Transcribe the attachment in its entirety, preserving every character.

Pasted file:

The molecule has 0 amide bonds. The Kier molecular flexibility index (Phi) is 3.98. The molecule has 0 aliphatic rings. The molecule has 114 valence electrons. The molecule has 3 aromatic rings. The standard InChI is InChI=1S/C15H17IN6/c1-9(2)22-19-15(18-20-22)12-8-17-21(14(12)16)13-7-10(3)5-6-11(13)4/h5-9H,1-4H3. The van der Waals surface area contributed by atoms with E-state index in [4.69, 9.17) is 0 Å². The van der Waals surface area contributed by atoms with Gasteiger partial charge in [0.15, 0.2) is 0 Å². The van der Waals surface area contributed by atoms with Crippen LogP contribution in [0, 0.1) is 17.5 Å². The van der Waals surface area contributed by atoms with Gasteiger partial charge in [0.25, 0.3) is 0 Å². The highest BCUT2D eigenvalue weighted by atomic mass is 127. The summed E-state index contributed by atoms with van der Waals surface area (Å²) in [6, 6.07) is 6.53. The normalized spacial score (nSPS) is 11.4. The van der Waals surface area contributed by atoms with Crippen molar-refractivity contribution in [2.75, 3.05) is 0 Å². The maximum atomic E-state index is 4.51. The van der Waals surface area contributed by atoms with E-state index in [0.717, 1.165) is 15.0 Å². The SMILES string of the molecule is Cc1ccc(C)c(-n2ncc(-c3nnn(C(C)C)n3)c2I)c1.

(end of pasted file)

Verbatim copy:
The molecule has 0 amide bonds. The Kier molecular flexibility index (Phi) is 3.98. The molecule has 0 aliphatic rings. The molecule has 114 valence electrons. The molecule has 3 aromatic rings. The standard InChI is InChI=1S/C15H17IN6/c1-9(2)22-19-15(18-20-22)12-8-17-21(14(12)16)13-7-10(3)5-6-11(13)4/h5-9H,1-4H3. The van der Waals surface area contributed by atoms with E-state index in [4.69, 9.17) is 0 Å². The van der Waals surface area contributed by atoms with Gasteiger partial charge in [0.15, 0.2) is 0 Å². The van der Waals surface area contributed by atoms with Crippen LogP contribution in [0, 0.1) is 17.5 Å². The van der Waals surface area contributed by atoms with Gasteiger partial charge in [0.25, 0.3) is 0 Å². The highest BCUT2D eigenvalue weighted by atomic mass is 127. The summed E-state index contributed by atoms with van der Waals surface area (Å²) in [6, 6.07) is 6.53. The normalized spacial score (nSPS) is 11.4. The van der Waals surface area contributed by atoms with Crippen molar-refractivity contribution in [2.75, 3.05) is 0 Å². The maximum atomic E-state index is 4.51. The van der Waals surface area contributed by atoms with E-state index in [0.717, 1.165) is 15.0 Å². The SMILES string of the molecule is Cc1ccc(C)c(-n2ncc(-c3nnn(C(C)C)n3)c2I)c1.